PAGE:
The Advantages and Disadvantages of a Deed in Lieu of Foreclosure

deed in lieu NJ


It happens to a lot of people in New Jersey these days – the high cost of living finds you over extending yourself. One minute you’re keeping your head above water with utility bills, unsecured debt, and mortgage payments.  Then something happens; an unexpected illness, a layoff, a divorce – and suddenly you’re too far gone. Once you have consulted with your accountant and an attorney specializing in credit repair you may find that your best decision is to extricate yourself from your property. One option in this scenario is a Deed in Lieu of Foreclosure (also called a mortgage release by some lenders).


Essentially, a Deed in Lieu of Foreclosure is when the borrower surrenders the property in question to the lender, and the parties execute a title-transferring document stating that the surrendered property satisfies any remaining debt on the mortgage note. This document will have to be notarized, and will eventually be recorded in much the same way as any other deed. There are advantages and disadvantages to this arrangement.



  • Borrower avoids any (perceived) public embarrassment from a full foreclosure proceeding and/or sheriff’s sale of the property.
  • Borrower may receive better terms and conditions than would have been available in a more formal foreclosure.
  • Immediately releases the borrower from responsibility of the debt of the mortgage, and any associated collection efforts such as letters, phone calls, or court proceedings (not to mention stress)!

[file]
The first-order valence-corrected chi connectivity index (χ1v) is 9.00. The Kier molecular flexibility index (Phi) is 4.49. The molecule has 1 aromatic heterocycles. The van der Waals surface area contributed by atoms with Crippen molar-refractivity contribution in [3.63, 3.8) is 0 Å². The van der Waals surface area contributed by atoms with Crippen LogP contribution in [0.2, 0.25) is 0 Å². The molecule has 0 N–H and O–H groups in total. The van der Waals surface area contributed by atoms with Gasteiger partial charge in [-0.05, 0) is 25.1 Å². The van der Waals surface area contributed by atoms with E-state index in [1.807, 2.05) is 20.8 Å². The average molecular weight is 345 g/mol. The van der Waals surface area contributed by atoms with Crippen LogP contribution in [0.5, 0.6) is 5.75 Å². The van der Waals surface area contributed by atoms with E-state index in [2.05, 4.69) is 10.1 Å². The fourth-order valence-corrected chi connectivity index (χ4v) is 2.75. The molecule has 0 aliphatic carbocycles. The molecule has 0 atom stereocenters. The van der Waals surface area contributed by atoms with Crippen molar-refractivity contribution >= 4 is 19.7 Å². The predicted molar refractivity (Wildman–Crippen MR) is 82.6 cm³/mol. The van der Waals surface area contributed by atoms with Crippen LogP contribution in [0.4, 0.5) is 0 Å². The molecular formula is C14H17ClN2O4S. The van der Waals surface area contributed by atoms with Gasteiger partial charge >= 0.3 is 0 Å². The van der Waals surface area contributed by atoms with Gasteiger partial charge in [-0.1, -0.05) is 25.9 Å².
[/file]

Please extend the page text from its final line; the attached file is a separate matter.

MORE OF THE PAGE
• Deed in Lieu has much less of a negative impact on one’s credit score than a foreclosure. (When in doubt, call one of the three major credit bureaus and ask.)
  • Reduction in time and anxiety as compared to forcing the lender to take possession of the property, or executing a short sale.
  • You are not required to find a buyer for your property; you are only required to attempt to sell the property.
  • Sometimes the lender will grant certain limited occupancy or other property rights back to the borrower, such as a lease of all or part of the property, an option to purchase later, or a right of first refusal should someone else make a reasonable offer once the Deed is executed and recorded. (Don’t expect this though. In general, lenders want the property with clear title and without any encumbrances.)



  • A Deed in Lieu does not clear second (or even third) mortgages, and therefore will not allow the lender to take clear title to the property. (These are sometimes referred to as junior liens.) And if the Deed in Lieu is accepted, the secondary lender may come after you for the deficiency.
  • The canceled debt may generate a large tax liability, depending on the amount of the mortgage that was remaining at the time.
  • Borrower loses all equity in the property. Since this is a blanket surrender, if the equity exceeds the mortgage amount owed, the borrower will not receive the difference from the lender as they would in a short sale.
  • If the property is not in good condition, the lender may not agree to a Deed in Lieu if the outstanding note exceeds the current fair market value of the property.
  • This option will not likely be offered by the lender, so the borrower must know about and actively pursue this option. The lender must be sure that a Deed in Lieu is voluntary, and so will wait for a written offer from the borrower.
  • The lender may reject an offer for a Deed in Lieu if the property has equity or the federal government is providing financial incentives to the bank to foreclose.
  • Most lenders will not allow you to buy another home immediately after you have executed a Deed in Lieu. Those lenders that buy loans in the second market (i.e. from other, smaller lenders) will not generally buy a note from a borrower who has been part of a Deed in Lieu arrangement for 4 years without extenuating circumstances – or 2 years with extenuating circumstances. Therefore, smaller lenders will be cautious about lending to you as well, even if you decide to downsize and can prove you can make the payments on your new mortgage. Always check, as these guidelines are constantly changing.